To receive more health tips from Cooper Clinic Registered Dietitian Nutritionists, click here.

Multidetector Computed Tomography (MDCT) Scan at Cooper Clinic

April 4, 2014 1 comment

Did you know Cooper Clinic patients who regularly get an annual exam live 13 years longer than the average male and seven years longer than the average female? Read about each of the six components of the comprehensive exam to learn why. If you haven’t seen the first three posts, get caught up!

  1. Medical Exam & Counseling
  2. Laboratory Analysis
  3. Cardiovascular Screening
  4. Multidetector Computed Tomography (MDCT) Scan
  5. Skin Cancer Screening
  6. Nutrition Consultation

Taking the cardio screening a step further, look inside at the health of your heart’s arteries with an MDCT scan. Calcification of the coronary arteries is a risk factor for developing heart disease and having a stroke.

Multidetector Computed Tomography (MDCT) Scan

An MDCT scan is an upper torso scan (between the shoulders and hip bones) that detects buildup in the heart’s arteries. The scan also evaluates the lungs and abdominal organs. Depending on the clinical history, this scan is commonly performed in men after age 40 and in women after age 50 and is repeated if clinically indicated thereafter.

Why do you need an MDCT scan? For your heart.

Among other things, the MDCT scanner can detect the presence of calcification in the coronary arteries or “CAC”. The amount of CAC is measured and converted to a score called a CAC score, also known as the Agatston score. Many studies have demonstrated that the more calcification detected, the risk of atherosclerosis in the heart arteries and the higher the risk of having future cardiovascular disease events. Learn more about CAC scores here.

Clinically significant amounts of atherosclerosis, frequently an indication for more aggressive risk factor management, is often defined by a CAC score ≥100 or a high score for someone your age and gender. A CAC score ≥400 may suggest the need for further diagnostic evaluation depending on the presence of other clinical symptoms or factors.

CAC is not uncommon in adults. A study from the National Institutes of Health evaluating CAC measured in 3,238 white adults in age groups ranging from 45 to 75 years of age found that 32 percent of women and 52.9 percent of men had some evidence of calcified plaque. CAC can even be detected in patients who are otherwise low risk when using traditional risk factors. For example, they have normal and/or cholesterol and don’t smoke.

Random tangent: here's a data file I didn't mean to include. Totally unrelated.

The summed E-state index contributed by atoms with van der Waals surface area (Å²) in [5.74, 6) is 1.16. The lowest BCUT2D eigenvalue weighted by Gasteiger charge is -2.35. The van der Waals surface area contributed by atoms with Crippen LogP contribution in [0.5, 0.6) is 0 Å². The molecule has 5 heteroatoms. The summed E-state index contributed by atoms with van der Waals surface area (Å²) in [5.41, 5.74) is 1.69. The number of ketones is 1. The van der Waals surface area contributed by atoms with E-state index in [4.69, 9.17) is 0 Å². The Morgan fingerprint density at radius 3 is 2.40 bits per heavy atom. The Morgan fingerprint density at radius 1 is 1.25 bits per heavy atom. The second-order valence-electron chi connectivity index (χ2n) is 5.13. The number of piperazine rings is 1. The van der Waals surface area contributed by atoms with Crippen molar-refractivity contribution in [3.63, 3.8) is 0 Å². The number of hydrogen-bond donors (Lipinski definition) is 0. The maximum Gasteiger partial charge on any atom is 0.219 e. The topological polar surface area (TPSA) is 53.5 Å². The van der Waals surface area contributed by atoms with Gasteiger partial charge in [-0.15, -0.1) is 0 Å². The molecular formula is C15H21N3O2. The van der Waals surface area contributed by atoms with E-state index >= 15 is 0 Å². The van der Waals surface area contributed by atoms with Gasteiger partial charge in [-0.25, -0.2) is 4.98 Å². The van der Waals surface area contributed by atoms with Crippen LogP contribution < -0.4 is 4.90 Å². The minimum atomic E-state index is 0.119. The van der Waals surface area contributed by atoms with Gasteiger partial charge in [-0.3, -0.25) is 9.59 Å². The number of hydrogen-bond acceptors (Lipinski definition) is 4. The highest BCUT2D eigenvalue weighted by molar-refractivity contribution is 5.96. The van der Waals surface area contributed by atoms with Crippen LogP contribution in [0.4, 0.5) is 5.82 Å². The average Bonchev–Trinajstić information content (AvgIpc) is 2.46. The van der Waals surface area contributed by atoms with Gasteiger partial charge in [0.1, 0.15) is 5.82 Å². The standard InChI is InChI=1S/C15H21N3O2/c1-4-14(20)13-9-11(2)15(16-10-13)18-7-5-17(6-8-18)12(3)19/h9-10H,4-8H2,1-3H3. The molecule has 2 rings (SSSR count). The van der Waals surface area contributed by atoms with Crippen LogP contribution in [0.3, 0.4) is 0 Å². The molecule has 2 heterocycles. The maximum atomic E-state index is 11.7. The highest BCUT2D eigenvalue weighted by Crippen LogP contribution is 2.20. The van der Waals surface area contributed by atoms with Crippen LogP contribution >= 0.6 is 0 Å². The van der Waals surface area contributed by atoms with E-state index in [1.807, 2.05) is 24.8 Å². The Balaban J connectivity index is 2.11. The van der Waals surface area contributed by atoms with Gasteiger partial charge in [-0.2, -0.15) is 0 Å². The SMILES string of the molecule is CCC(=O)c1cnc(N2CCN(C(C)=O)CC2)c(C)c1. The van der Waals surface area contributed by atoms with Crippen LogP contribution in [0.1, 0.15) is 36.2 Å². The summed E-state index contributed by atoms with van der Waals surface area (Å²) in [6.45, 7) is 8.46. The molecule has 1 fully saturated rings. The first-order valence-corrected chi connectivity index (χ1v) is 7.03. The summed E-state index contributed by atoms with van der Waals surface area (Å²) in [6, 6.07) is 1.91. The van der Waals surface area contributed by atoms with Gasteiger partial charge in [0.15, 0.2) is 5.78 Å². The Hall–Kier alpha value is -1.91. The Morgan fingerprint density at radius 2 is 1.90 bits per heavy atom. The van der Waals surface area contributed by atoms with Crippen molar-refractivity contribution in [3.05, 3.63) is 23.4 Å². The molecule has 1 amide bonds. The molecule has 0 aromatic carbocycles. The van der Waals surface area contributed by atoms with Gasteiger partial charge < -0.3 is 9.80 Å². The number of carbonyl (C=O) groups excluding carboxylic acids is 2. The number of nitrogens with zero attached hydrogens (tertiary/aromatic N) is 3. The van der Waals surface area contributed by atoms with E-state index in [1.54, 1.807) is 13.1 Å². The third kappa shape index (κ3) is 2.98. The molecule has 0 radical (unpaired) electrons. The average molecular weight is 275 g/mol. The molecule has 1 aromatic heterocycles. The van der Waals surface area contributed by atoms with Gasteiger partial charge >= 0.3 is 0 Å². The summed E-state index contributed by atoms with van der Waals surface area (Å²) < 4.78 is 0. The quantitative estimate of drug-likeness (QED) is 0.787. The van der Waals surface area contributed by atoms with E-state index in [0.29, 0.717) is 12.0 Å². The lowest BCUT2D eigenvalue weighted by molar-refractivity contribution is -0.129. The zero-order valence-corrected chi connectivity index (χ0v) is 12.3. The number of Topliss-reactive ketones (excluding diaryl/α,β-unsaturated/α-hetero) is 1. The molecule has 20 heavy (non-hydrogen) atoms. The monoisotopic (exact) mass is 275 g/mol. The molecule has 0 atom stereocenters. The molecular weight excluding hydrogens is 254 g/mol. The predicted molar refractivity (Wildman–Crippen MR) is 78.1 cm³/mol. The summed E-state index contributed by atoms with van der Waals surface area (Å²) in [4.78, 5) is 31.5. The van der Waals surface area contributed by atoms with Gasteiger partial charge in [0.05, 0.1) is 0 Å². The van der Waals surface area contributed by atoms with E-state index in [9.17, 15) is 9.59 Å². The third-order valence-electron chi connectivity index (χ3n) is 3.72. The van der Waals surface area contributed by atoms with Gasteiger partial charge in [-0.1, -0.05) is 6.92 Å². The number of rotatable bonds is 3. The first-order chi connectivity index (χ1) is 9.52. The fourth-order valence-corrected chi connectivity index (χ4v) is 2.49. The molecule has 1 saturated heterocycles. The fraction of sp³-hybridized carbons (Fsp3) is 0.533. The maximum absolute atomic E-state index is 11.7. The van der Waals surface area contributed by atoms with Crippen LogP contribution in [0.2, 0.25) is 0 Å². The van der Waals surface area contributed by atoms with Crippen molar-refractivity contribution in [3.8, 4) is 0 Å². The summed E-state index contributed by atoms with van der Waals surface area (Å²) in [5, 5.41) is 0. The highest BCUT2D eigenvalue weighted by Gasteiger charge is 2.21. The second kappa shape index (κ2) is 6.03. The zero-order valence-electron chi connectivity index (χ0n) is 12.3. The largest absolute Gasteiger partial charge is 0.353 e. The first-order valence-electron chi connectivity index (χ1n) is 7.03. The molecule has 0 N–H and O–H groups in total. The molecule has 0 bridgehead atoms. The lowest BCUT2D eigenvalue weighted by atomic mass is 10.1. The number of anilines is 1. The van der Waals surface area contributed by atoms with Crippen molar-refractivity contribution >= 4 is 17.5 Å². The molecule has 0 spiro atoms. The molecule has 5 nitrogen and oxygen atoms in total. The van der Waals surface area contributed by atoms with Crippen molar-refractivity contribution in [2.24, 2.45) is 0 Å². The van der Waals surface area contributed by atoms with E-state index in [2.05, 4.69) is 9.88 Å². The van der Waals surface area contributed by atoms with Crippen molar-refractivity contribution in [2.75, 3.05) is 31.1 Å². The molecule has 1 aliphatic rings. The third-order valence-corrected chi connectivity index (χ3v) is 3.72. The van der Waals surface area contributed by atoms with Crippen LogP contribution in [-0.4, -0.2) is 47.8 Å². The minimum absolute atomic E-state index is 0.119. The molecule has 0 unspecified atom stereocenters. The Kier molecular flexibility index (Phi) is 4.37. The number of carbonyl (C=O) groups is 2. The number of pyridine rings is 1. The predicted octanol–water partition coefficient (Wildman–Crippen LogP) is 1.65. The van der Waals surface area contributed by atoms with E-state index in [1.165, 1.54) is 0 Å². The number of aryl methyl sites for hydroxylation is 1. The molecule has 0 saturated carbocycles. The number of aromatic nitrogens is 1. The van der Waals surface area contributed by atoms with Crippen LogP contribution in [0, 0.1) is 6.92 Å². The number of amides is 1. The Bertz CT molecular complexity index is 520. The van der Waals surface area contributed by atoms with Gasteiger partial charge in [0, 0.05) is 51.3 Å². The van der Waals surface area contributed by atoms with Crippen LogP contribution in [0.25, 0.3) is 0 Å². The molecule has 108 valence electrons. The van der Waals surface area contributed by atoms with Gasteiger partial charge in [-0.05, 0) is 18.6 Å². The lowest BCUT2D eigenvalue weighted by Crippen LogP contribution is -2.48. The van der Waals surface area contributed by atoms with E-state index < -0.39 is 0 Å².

Atherosclerosis that is not yet calcified (called “soft” plaque) is not detected by the MDCT scan. Thus, the absence of coronary calcification does not mean that the arteries are totally normal; however, the absence of CAC confers a very low risk for future cardiovascular events.

Why do you need an MDCT scan? For your lungs.

The MDCT scan is also a good tool for evaluating the presence of lung disease, specifically at early detection of lung cancers.

It is now recommended that even in the absence of worrisome symptoms (such as chronic cough), current or former smokers with significant smoking history receive low-dose CT scans to screen for lung cancer. These recommendations follow the publication of results from the National Lung Screening Trial (NLST) in 2011, which found reduced deaths from lung cancer among patients who received a low-dose CT screening compared with those given chest X-rays.

Chest X-rays are not recommended for lung cancer screening because they often do not demonstrate a lung cancer until it is far advanced. If you have been a longtime smoker and you have a normal chest X-ray, you should not assume that you are lung cancer free.

Combining the latest scientific technology with an unparalleled level of personal care and attention, Cooper Clinic delivers a truly unique patient experience. The MDCT scan is performed in a matter of minutes and is noninvasive. Unlike some clinics that make patients wait days or even weeks for results—results to celebrate or results that could change everything—Cooper Clinic provides all results the same day, many times within hours. That gives you time to review the information and discuss next steps with your Cooper Clinic physician.

To request an appointment or to receive more information from Cooper Clinic, click here.

Start a New Walking Program

To show your support of American Heart Association, take a walk and share your photos on social media with #AHALaceUp.

To show your support of American Heart Association, take a walk and share your photos on social media with #AHALaceUp.

Recent studies have shown an increase of inactive adults in the United States. This is a problem when you consider that physical inactivity doubles the risk of heart disease. But, it’s a problem that can be fixed.

Walking for as few as 30 minutes a day, five days a week not only provides heart health benefits, but it reduces the risk of all death by all causes by 58 percent.

To conquer inactivity and celebrate National Walking Day, Cooper Fitness Center Dallas Professional Fitness Trainer April Swales offers advice on how you can start a walking program. Follow these tips to a fit, healthy self.

Getting Started
If you are going from a sedentary lifestyle to a regular walking routine, begin with short walks for a limited amount of time. For instance, start by walking for ten minutes at a time and work your way up from that time period.